BERLIN — Space hardware and services provider MDA Corp. said May 1 it will not sell itself to a non-Canadian company even though it is facing the same problem it faced in 2008 as a Canadian manufacturer whose government does not share its commitment to space technology.

Richmond, British Columbia-based MDA’s reaction in 2008 was to agree and sell its space division to ATK of Minneapolis in a $1.3 billion transaction that was blocked by the Canadian government. Government officials said at the time that the Canadian Space Agency would be sufficiently financed to maintain Canada’s space industrial base.

MDA officials say the government has not made good on that promise, particularly in space robotics, a Canadian specialty on the international space station that has had terrestrial technology spinoffs in robotic medical surgery.

“Unfortunately, it’s pretty clear,” MDA Chief Executive Daniel Friedmann said in a conference call with investors when asked about the Canadian government’s space robotics program. “There’s nothing going on to speak of.”

Notwithstanding the lack of a robotics budget, and similar government funding constraints affecting the Canadian Space Agency’s proposed three-satellite Radarsat Constellation Mission, MDA is looking not to sell itself but to secure growth in part through acquisitions.

“We’re not going to open that book again,” Friedmann said. “We had no interest in selling the company. Our only interest was to avoid the dismantling of the Canadian robotics operation and the Canadian surveillance operation.

“Nobody has called us back and we haven’t called anyone back” to refocus on a sale of MDA. “It’s Canadian forever.”

MDA in early 2011 sold its property assurance business and is now fully focused on space technologies. The company has been looking for a major acquisition, preferably in the United States.

That work has not yielded results, but Friedmann said the number of possible deals, both big and small, has increased substantially in recent months. As of March 31, MDA had 256 million Canadian dollars ($256 million) in cash and access to sufficient bank financing to fund any likely acquisition, MDA Chief Financial Officer Anil Wirasekara said during the conference call.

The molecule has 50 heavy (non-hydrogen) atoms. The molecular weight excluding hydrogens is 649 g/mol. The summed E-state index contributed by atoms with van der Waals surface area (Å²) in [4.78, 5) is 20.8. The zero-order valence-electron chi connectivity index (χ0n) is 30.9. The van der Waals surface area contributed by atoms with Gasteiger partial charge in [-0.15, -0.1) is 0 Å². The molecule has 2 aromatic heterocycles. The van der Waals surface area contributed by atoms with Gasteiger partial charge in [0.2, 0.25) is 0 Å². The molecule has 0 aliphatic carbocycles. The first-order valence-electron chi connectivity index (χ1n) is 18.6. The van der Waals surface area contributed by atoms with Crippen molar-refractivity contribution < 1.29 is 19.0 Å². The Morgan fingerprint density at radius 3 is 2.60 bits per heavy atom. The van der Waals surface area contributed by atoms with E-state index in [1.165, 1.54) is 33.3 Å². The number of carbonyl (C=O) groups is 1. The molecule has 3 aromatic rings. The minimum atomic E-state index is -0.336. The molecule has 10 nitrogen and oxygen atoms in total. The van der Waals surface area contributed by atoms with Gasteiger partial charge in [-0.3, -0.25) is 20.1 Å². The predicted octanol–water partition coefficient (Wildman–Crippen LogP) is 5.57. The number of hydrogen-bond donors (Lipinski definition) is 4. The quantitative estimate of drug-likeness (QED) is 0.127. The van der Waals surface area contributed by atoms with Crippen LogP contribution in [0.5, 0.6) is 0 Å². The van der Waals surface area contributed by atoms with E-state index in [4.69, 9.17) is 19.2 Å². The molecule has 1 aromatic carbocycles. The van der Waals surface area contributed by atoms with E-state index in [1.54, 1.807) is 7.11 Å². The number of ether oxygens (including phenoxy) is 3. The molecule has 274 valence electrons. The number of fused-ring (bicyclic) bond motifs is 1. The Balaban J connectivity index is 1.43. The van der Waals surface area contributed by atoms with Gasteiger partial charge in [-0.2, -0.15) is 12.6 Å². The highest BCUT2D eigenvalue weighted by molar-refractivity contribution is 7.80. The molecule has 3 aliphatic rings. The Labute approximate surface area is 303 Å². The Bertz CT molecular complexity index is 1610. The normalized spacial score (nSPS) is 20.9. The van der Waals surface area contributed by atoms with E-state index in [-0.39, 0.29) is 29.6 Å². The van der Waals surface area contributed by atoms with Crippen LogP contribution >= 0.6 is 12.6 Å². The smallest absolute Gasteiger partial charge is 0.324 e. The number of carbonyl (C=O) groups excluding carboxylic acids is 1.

Revenue for the first three months of 2012 was 172 million Canadian dollars, down 17 percent from a year ago mainly because of habitual timing issues for revenue associated with MDA’s work on providing payloads for one Ukrainian and two Russian telecommunications satellites, Wirasekara said. But while revenue was down, operating earnings were up 7 percent, to 29 million Canadian dollars. Backlog as of March 31 stood at 765 million Canadian dollars.

The telecommunications satellite industry globally has shown few signs of a downturn, with some companies saying 2012 and 2013 are shaping up to be years of high order flow. Friedmann said MDA expected at least one more major telecommunications satellite payload contract in the coming months.

MDA also has made proposals, via its U.S. subsidiary, to the U.S. Defense Advanced Research Projects Agency (DARPA) as part of the agency’s Phoenix program to visit dead in-orbit satellites to extend their lives by having a small free-flying satellite remove still-functional sensors for reuse.

That work follows on from an MDA proposal, now shelved, with Intelsat General of Washington to cooperate on refueling retired Intelsat telecommunications satellites. The idea was shelved when no U.S. government customer could be found to help finance the mission.

Friedmann said MDA’s proposal for DARPA would see much of the work performed in the United States, not Canada. The U.S. agency is expected to make a decision by this summer, he said.

MDA is the current prime contractor for the three Radarsat Constellation Mission radar Earth observation satellites, whose development has been slowed to a trickle as the Canadian Space Agency struggles to find the budget for it.

Phase C design for the mission continues at a low level; MDA received a contract supplement of 8.5 million Canadian dollars earlier this year. That will carry the project to its critical design review this fall. No funds to build the satellites have been allocated.

Friedmann took issue with reports in Canada that said the mission’s costs have risen. He said the company began work on the Radarsat Constellation Mission in 2005 and submitted its proposal for full construction in 2008. That proposal’s price tag of 200 million Canadian dollars has not changed since then, he said.

MDA’s current Earth observation business, which the company calls geospatial services, reported more than 24 million Canadian dollars in revenue from the U.S. government in the three months ending March 31. Friedmann said that while the U.S. government budget is under pressure, U.S. government agencies are shifting their focus from regional observations to global.

Friedmann said the shift in focus helps MDA’s business, which with U.S. government customers uses commercial and U.S. government satellite assets to provide value-added services. “The more that information is required from around the globe, the better it is” for MDA’s business, he said.

Peter B. de Selding was the Paris bureau chief for SpaceNews.